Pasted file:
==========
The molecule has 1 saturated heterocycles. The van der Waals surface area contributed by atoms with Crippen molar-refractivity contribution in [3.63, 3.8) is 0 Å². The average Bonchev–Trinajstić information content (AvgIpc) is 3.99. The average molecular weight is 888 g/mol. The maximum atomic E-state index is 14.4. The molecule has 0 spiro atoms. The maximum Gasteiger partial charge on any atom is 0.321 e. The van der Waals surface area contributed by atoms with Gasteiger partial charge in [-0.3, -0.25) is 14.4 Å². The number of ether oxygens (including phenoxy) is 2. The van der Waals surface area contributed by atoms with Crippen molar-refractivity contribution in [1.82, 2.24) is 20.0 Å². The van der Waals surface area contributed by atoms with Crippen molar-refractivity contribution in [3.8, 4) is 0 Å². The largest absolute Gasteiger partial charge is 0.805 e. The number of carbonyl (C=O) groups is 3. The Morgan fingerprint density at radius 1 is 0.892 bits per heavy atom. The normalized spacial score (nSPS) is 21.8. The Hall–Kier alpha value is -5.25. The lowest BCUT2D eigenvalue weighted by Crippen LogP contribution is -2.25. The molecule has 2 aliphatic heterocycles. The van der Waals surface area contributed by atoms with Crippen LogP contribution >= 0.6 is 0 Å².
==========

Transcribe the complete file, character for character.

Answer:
The molecule has 1 saturated heterocycles. The van der Waals surface area contributed by atoms with Crippen molar-refractivity contribution in [3.63, 3.8) is 0 Å². The average Bonchev–Trinajstić information content (AvgIpc) is 3.99. The average molecular weight is 888 g/mol. The maximum atomic E-state index is 14.4. The molecule has 0 spiro atoms. The maximum Gasteiger partial charge on any atom is 0.321 e. The van der Waals surface area contributed by atoms with Gasteiger partial charge in [-0.3, -0.25) is 14.4 Å². The number of ether oxygens (including phenoxy) is 2. The van der Waals surface area contributed by atoms with Crippen molar-refractivity contribution in [1.82, 2.24) is 20.0 Å². The van der Waals surface area contributed by atoms with Crippen molar-refractivity contribution in [3.8, 4) is 0 Å². The largest absolute Gasteiger partial charge is 0.805 e. The number of carbonyl (C=O) groups is 3. The Morgan fingerprint density at radius 1 is 0.892 bits per heavy atom. The normalized spacial score (nSPS) is 21.8. The Hall–Kier alpha value is -5.25. The lowest BCUT2D eigenvalue weighted by Crippen LogP contribution is -2.25. The molecule has 2 aliphatic heterocycles. The van der Waals surface area contributed by atoms with Crippen LogP contribution >= 0.6 is 0 Å².